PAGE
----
Strategy evaluation Evaluate strategies and define program level system performance expectations, may be qualitative. Examine impact of varying levels of investment on pavement and, bridge preservation and transit assets.
Examine impact of packages of operations, capacity and other highway or transit investments on corridor travel time and/or reliability.
Examine potential for reduction in crashes, injuries, and fatalities from a package of safety investments.
Programming (What will it take?)
Investment plan Identify the amount and mix of funding needed to achieve performance goals within individual program areas. Investment plan for pavement, bridge, transit asset, operations, expansion, safety, and other projects consistent with strategy evaluation, including specific projects and high level summary of expected investment levels.
Resource constrained targets and trends Established quantitative or qualitative targets or desired trends for each goal/measure. Expected future conditions of pavement and, bridge conditions, and transit assets.
Expected future corridor travel times or reliability improvements given a package of investments.
Expected range of crash, injury, and fatality reduction from a package of safety investments.
Program of projects Identify specific transportation projects for an agency capital plan, or S/TIP that are consistent with system performance expectations established in strategy evaluation. S/TIP with specific projects identified in major program areas (pavement, bridge, transit assets, capital, operations, safety, etc.).
Implementation and Evaluation (How did we do?)
Reporting and monitoring Monitor progress on goals relative to targets and resource allocation efforts. Report on pavement, bridge, transit assets, reliability, safety, and other metrics presented to stakeholders, public and decision makers.
Evaluation Identify improvements in analytics, process, etc., to improve the planning process. Examine actual conditions relative to expected conditions for assets, reliability, safety, and other areas. Identify where tools produced inaccurate estimates or investments and policies were more or less successful than planned.

Figure 3.1 presents how these elements are arrayed into the planning process. As suggested by participants at the 2011 National Workshop, the figure describes how performance management would enhance the established transportation planning and programming process. The figure builds off of the FHWA and FTP Transportation Planning Capacity Building Team's The Transportation Planning Process Key Issues: A Briefing Book for Transportation Decision Makers, Officials, and Staff. The figure identifies the steps of the federally required planning process, including:

Figure 3.1 Performance-based Planning and Programming Process

Figure 3.1 is a flow chart depicting how performance-based planning elements can be integrated into the federally required transportation planning process.

Figure 3.2 graphically illustrates the types of information that might be included in a performance-based plan for a given performance measure. It includes:

Figure 3.2 Example of Information Expected in a Performance-based Planning and Programming Process

Figure 32 is a chart depicting graphically the type of information used in performance-based planning and programming including the historic trend of performance; a forecast of future performance and how that compares to a future target; and a comparison of actual observed performance to that forecast.

For all of this information, it is anticipated that plans and programs would provide substantial narrative to explain the quantitative findings and document the policies and strategies being implemented in each area.

3.3 Other Issues

This section summarizes several key issues that were identified in the development of the framework, including:

Implementation

In addition to the elements described above in the framework, important implementation steps include:

Data and Tools

While not a specific element in a planning process, data and analytic tools are critical resources for performance-based planning and programming. Conducting system or project analysis will require a suite of approaches, tools and methodologies to help DOTs, MPOs, and transit agencies both measure current performance and predict future performance, given a set of strategies and investments.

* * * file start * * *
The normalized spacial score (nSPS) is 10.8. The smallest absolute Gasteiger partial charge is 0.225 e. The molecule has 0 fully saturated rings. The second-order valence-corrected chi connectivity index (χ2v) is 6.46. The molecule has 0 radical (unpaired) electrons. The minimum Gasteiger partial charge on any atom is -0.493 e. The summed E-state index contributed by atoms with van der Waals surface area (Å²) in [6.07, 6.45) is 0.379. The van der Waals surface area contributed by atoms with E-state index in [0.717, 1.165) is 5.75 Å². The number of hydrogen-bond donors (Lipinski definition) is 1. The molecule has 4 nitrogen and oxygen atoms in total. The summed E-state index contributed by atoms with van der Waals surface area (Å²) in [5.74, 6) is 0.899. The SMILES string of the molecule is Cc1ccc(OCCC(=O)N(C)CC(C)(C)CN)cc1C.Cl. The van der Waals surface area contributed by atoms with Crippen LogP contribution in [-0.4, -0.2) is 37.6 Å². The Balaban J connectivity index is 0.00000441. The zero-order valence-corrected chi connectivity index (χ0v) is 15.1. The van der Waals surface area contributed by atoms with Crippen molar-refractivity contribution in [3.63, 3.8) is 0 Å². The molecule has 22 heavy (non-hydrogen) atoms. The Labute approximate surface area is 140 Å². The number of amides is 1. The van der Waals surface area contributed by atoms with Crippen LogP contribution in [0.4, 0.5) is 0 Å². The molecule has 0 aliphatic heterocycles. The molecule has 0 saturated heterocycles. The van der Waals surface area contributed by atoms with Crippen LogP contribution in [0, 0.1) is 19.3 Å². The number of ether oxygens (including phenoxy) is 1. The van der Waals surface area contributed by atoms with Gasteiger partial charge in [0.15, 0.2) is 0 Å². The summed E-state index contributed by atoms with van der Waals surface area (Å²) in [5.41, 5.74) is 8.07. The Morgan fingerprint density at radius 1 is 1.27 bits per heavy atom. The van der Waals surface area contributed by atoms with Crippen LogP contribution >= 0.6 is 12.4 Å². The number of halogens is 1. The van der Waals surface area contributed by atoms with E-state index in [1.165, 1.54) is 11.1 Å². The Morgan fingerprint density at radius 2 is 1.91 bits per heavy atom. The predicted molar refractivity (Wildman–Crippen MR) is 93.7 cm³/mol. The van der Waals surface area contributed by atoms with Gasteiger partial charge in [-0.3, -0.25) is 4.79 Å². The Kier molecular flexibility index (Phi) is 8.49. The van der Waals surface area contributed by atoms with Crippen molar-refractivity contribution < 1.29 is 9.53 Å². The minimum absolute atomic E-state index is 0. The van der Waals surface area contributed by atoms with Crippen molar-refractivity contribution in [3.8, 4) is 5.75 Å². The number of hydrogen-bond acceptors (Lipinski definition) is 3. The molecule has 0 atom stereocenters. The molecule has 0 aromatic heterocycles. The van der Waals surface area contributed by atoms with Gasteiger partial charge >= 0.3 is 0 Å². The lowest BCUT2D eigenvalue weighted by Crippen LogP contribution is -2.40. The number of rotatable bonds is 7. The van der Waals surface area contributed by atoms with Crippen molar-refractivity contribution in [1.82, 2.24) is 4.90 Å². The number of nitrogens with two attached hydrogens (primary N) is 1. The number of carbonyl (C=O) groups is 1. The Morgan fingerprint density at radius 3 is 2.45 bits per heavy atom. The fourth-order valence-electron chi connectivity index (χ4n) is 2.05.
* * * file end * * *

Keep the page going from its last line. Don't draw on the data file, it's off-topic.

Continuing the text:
Tools and data vary by performance area and agency type and size. Some performance areas have well established tools (e.g., pavement and bridge management systems) or significant data collection efforts (e.g., the Fatality Accident Reporting System, or FARS) that can help in measuring and evaluating expected future performance. Transit agencies operate numerous modes (e.g., heavy rail, bus, light rail, streetcar) in diverse conditions, making data collection and analysis more complex and less comparable across transit agencies. For a performance-based planning and programming approach to work, it needs to build on the success and information that is currently available, such as State DOT pavement and bridge management systems or transit asset management systems and planning processes like the SHSP and CMP. The range of approaches that may be acceptable will vary by the level of maturity, size, and other differences among State DOTs, MPOs, and transit agencies.

The ability to forecast future performance varies significantly depending on the type of strategy and investment. Additional capacity building will be needed to improve forecasting tools or to identify areas where a qualitative approach is more appropriate.

In the previous version of this effort, tools and data were identified as elements of the overall framework. At the suggestion of participants in the 2011 National Workshop, these have been moved to be identified as critical supporting resources for the overall framework, but not separate elements. Data and tools are required throughout the planning process, but are not themselves an element of the process.

Planning Analysis Time Frames

Actual delivery of performance-based planning and programming will likely occur across the range of planning efforts and will apply to several analysis periods, including:

How these planning horizons are addressed within specific planning documents will vary from one agency to another.

Roles for State DOTs, MPOs, and Transit Agencies

While the framework presented above is meant to apply broadly to transportation planning and programming, some aspects of the framework may apply more readily to certain types of agencies than others. Specifically:

For any given agency, it may be appropriate to begin development of a performance-based planning and programming process by focusing on a subset of goals and expanding efforts over time. As described above, it will be important to coordinate with and build on work conducted through complementary planning processes (such as for strategic highway safety plans (SHSP)) because all units within a State DOT, MPO, or transit agency will have roles in the achievement of performance outcomes.

Updated: 01/08/2014